Show that $\frac{\csc x}{\cos x} - \frac{\cos x}{sin x} = \tan x$ is an identity.

First find a common denominator and change each fraction so it has that common denominator: $\frac{\csc x}{\cos x} - \frac{\cos x}{\sin x} = \tan x$

$\frac{\csc x}{\cos x} \cdot \frac{\sin x}{\sin x} - \frac{\cos x}{\sin x} \cdot \frac{\cos x}{\cos x} = \frac{\csc x \sin x}{\cos x \sin x} - \frac{\cos^{2} x}{\cos x \sin x} =$

"Simplfy the numerator in the first fraction. Subtract the two fractions, writing the two terms in the same numerator. Then replace the numerator using the appropriate form of the Pythagorean identity and simplfy:

$\frac{1}{\cos x \sin x} - \frac{\cos^{2} x}{\cos x \sin x} = \frac{1 - \cos^{2} x}{\cos x \sin x} = \frac{\sin^{2} x}{\cos x \sin x} = \frac{\sin x}{\cos x} = \tan x = \tan x$"

My questions:

are associated with, the part of, the question in quotations. First question, is how does $\frac{\csc x \sin x}{\cos x \sin x} = \frac{1}{\cos x \sin x}$? I'm assuming everytime, you, have to simplfy and see the fraction, you get $\frac{1}{\cos x \sin x}$?

My other question, is how does $\frac{\sin x}{\cos x} = \tan x$? I'm assuming the fraction have always equaled $\tan x$? If someone could, explain my four questions it would be very helpful, for future problems.

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    $\begingroup$ How do you define $\tan$ and $\csc$? $\endgroup$ – Henrik Dec 20 '16 at 21:13

Ah, you are trying to work trig identities before you are familiar with the definitions of the trig functions.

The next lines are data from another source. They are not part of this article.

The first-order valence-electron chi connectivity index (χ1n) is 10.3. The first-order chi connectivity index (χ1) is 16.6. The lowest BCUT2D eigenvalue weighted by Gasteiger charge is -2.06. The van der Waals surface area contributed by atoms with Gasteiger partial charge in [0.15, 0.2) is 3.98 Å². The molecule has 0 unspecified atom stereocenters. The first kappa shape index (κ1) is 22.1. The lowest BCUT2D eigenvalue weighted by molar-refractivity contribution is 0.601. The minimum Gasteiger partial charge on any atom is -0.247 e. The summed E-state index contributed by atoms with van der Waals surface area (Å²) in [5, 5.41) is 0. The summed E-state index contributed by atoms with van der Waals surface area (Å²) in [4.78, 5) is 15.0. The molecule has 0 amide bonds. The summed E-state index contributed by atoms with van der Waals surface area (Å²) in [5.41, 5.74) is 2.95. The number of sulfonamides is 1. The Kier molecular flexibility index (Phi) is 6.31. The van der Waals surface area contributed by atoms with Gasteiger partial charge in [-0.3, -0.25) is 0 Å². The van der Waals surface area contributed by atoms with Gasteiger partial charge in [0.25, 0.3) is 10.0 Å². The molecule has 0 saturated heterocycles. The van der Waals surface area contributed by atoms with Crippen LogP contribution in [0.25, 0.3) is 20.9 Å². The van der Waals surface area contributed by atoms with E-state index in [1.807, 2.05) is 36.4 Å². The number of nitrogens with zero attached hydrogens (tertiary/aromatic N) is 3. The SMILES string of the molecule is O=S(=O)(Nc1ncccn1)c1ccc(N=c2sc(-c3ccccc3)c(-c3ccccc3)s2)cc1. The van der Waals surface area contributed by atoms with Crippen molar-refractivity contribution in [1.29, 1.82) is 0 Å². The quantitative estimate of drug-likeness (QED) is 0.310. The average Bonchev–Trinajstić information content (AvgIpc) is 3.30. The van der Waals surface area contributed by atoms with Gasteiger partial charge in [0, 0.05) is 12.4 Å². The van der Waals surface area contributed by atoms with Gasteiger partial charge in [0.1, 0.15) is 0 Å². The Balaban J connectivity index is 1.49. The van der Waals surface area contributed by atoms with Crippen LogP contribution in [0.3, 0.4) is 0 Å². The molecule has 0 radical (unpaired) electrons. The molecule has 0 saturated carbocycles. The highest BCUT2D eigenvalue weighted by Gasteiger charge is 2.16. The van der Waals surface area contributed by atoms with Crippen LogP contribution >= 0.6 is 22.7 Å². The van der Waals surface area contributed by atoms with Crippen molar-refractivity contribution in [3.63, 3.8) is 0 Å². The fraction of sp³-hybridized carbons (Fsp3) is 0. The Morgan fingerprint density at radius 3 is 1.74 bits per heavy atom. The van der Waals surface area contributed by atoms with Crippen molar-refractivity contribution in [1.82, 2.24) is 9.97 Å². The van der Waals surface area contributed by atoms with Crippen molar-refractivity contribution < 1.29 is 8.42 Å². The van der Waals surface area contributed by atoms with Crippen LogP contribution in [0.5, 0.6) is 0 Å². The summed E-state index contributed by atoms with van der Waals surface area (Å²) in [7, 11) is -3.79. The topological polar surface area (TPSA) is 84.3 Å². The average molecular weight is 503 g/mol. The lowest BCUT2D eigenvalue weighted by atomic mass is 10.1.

If you consider $\sin x$ and $\cos x$ as fundamental (although as you already know, $\sin^2x + \cos^2 x = 1$), then by definition

$$ \tan x = \frac{\sin x}{\cos x} \\ \cot x = \frac{\cos x}{\sin x} \\ \sec x = \frac1{\cos x}\\ \csc x = \frac1{\sin x} $$

So yes, you are allowed to freely use any of these four relationships (your problem used the first and the fourth).

  • $\begingroup$ Thank you, I forgot about trig definitions, and, you showed me two new ones. $\endgroup$ – William Zlacki Dec 20 '16 at 21:16
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    $\begingroup$ That is not 1. And you did not use that as 1, you used it as $\frac1{\cos x \sin x}$ $\endgroup$ – Mark Fischler Dec 20 '16 at 21:30
  • $\begingroup$ Never mind, got it. $\endgroup$ – William Zlacki Dec 20 '16 at 21:43

Since $LHS=RHS$. It's an identity...

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  • $\begingroup$ It would be even better typed it out in mathjax $\endgroup$ – suomynonA Feb 1 '17 at 4:32

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